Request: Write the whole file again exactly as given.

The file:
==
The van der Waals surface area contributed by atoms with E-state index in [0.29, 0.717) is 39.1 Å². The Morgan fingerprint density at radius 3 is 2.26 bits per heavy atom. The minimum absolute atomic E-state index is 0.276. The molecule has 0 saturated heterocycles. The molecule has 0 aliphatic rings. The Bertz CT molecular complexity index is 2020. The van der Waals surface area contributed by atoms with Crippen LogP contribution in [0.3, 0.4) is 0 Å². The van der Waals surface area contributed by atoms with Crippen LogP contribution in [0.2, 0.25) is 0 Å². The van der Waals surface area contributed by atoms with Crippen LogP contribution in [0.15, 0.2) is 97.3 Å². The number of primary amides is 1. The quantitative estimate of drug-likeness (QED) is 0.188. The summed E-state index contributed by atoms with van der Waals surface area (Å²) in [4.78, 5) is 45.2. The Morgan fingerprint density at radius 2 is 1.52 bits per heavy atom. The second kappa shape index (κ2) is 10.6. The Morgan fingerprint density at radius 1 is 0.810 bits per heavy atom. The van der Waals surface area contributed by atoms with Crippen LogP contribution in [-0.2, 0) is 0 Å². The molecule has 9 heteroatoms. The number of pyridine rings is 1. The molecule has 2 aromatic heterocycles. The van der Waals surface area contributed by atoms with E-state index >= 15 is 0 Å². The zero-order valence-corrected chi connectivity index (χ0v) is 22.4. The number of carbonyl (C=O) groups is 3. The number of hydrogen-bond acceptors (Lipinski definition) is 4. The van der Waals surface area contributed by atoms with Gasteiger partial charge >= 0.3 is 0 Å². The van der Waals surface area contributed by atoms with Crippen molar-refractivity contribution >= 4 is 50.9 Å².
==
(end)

The van der Waals surface area contributed by atoms with E-state index in [0.29, 0.717) is 39.1 Å². The Morgan fingerprint density at radius 3 is 2.26 bits per heavy atom. The minimum absolute atomic E-state index is 0.276. The molecule has 0 saturated heterocycles. The molecule has 0 aliphatic rings. The Bertz CT molecular complexity index is 2020. The van der Waals surface area contributed by atoms with Crippen LogP contribution in [0.3, 0.4) is 0 Å². The van der Waals surface area contributed by atoms with Crippen LogP contribution in [0.2, 0.25) is 0 Å². The van der Waals surface area contributed by atoms with Crippen LogP contribution in [0.15, 0.2) is 97.3 Å². The number of primary amides is 1. The quantitative estimate of drug-likeness (QED) is 0.188. The summed E-state index contributed by atoms with van der Waals surface area (Å²) in [4.78, 5) is 45.2. The Morgan fingerprint density at radius 2 is 1.52 bits per heavy atom. The second kappa shape index (κ2) is 10.6. The Morgan fingerprint density at radius 1 is 0.810 bits per heavy atom. The van der Waals surface area contributed by atoms with Crippen LogP contribution in [-0.2, 0) is 0 Å². The molecule has 9 heteroatoms. The number of pyridine rings is 1. The molecule has 2 aromatic heterocycles. The van der Waals surface area contributed by atoms with E-state index >= 15 is 0 Å². The zero-order valence-corrected chi connectivity index (χ0v) is 22.4. The number of carbonyl (C=O) groups is 3. The number of hydrogen-bond acceptors (Lipinski definition) is 4. The van der Waals surface area contributed by atoms with Gasteiger partial charge >= 0.3 is 0 Å². The van der Waals surface area contributed by atoms with Crippen molar-refractivity contribution >= 4 is 50.9 Å².